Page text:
Late in his life T. S. Eliot, when asked if his poetry belonged in the tradition of American literature, replied: “I’d say that my poetry has obviously more in common with my distinguished contemporaries in America than with anything written in my generation in England. That I’m sure of. . . . In its sources, in its emotional springs, it comes from America.” In T. S. Eliot: The Making of an American Poet, James Miller offers the first sustained account of Eliot’s early years, showing that the emotional springs of his poetry did indeed come from America.
Miller challenges long-held assumptions about Eliot’s poetry and his life. Eliot himself always maintained that his poems were not based on personal experience, and thus should not be read as personal poems. But Miller convincingly combines a reading of the early work with careful analysis of surviving early correspondence, accounts from Eliot’s friends and acquaintances, and new scholarship that delves into Eliot’s Harvard years. Ultimately, Miller demonstrates that Eliot’s poetry is filled with reflections of his personal experiences: his relationships with family, friends, and wives; his sexuality; his intellectual and social development; his influences.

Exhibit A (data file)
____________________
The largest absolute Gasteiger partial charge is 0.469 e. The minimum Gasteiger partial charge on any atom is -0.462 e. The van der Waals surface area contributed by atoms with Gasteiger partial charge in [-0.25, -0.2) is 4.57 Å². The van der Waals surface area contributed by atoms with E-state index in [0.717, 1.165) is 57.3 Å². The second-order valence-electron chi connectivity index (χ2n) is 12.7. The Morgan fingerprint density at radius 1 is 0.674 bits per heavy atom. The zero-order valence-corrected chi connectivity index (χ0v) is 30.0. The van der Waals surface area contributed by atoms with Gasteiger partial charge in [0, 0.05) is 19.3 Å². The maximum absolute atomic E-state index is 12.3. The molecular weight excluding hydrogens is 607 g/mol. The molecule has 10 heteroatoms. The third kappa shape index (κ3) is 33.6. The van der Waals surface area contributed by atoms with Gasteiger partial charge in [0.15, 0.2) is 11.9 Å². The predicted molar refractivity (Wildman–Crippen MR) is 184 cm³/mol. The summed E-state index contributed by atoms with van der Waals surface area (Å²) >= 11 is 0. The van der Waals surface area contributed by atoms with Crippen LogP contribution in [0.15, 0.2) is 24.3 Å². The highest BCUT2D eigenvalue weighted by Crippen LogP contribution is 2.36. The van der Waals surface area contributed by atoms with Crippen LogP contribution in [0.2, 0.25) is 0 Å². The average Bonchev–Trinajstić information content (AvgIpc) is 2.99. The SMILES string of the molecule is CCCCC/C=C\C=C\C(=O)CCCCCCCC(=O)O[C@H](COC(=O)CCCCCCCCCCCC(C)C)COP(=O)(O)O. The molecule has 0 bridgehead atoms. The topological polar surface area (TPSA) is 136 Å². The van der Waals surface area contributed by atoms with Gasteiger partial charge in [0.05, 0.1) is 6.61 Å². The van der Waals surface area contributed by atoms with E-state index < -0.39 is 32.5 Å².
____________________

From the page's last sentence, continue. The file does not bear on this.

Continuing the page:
Publication of T. S. Eliot: The Making of an American Poet marks a milestone in Eliot scholarship. At last we have a balanced portrait of the poet and the man, one that takes seriously his American roots. In the process, we gain a fuller appreciation for some of the best-loved poetry of the twentieth century.